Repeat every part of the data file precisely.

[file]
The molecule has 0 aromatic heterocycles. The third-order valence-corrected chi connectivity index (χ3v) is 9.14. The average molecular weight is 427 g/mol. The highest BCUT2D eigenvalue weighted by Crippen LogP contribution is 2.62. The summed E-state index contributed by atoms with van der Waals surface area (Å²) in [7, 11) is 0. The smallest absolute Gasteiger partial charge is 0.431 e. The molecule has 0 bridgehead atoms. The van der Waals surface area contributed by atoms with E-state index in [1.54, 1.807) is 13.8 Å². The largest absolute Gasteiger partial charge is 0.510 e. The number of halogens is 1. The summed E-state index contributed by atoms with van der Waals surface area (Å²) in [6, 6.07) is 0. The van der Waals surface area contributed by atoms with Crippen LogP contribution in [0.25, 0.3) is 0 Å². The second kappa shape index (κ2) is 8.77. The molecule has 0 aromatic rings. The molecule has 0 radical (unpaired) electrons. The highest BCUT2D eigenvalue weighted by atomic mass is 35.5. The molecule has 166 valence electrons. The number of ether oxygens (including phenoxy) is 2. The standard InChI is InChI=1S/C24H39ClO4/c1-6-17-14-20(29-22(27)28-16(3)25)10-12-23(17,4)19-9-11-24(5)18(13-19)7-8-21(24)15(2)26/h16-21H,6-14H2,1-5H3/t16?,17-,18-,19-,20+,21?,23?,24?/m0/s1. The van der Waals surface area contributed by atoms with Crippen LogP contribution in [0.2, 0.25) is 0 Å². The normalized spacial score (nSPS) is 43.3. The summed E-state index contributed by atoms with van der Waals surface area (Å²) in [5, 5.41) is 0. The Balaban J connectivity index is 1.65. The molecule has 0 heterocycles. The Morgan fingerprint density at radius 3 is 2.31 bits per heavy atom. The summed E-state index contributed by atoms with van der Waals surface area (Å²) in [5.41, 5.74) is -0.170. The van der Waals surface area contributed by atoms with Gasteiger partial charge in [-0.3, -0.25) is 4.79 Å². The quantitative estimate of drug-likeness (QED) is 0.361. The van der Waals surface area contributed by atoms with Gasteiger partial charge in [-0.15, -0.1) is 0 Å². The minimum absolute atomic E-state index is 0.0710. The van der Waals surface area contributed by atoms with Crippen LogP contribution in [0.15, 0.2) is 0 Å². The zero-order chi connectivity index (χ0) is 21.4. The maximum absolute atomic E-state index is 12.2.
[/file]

The molecule has 0 aromatic heterocycles. The third-order valence-corrected chi connectivity index (χ3v) is 9.14. The average molecular weight is 427 g/mol. The highest BCUT2D eigenvalue weighted by Crippen LogP contribution is 2.62. The summed E-state index contributed by atoms with van der Waals surface area (Å²) in [7, 11) is 0. The smallest absolute Gasteiger partial charge is 0.431 e. The molecule has 0 bridgehead atoms. The van der Waals surface area contributed by atoms with E-state index in [1.54, 1.807) is 13.8 Å². The largest absolute Gasteiger partial charge is 0.510 e. The number of halogens is 1. The summed E-state index contributed by atoms with van der Waals surface area (Å²) in [6, 6.07) is 0. The van der Waals surface area contributed by atoms with Crippen LogP contribution in [0.25, 0.3) is 0 Å². The second kappa shape index (κ2) is 8.77. The molecule has 0 aromatic rings. The molecule has 0 radical (unpaired) electrons. The highest BCUT2D eigenvalue weighted by atomic mass is 35.5. The molecule has 166 valence electrons. The number of ether oxygens (including phenoxy) is 2. The standard InChI is InChI=1S/C24H39ClO4/c1-6-17-14-20(29-22(27)28-16(3)25)10-12-23(17,4)19-9-11-24(5)18(13-19)7-8-21(24)15(2)26/h16-21H,6-14H2,1-5H3/t16?,17-,18-,19-,20+,21?,23?,24?/m0/s1. The van der Waals surface area contributed by atoms with Crippen LogP contribution in [0.2, 0.25) is 0 Å². The normalized spacial score (nSPS) is 43.3. The summed E-state index contributed by atoms with van der Waals surface area (Å²) in [5, 5.41) is 0. The Balaban J connectivity index is 1.65. The molecule has 0 heterocycles. The Morgan fingerprint density at radius 3 is 2.31 bits per heavy atom. The summed E-state index contributed by atoms with van der Waals surface area (Å²) in [5.41, 5.74) is -0.170. The van der Waals surface area contributed by atoms with Gasteiger partial charge in [-0.3, -0.25) is 4.79 Å². The quantitative estimate of drug-likeness (QED) is 0.361. The van der Waals surface area contributed by atoms with Gasteiger partial charge in [-0.15, -0.1) is 0 Å². The minimum absolute atomic E-state index is 0.0710. The van der Waals surface area contributed by atoms with Crippen LogP contribution in [0.15, 0.2) is 0 Å². The zero-order chi connectivity index (χ0) is 21.4. The maximum absolute atomic E-state index is 12.2.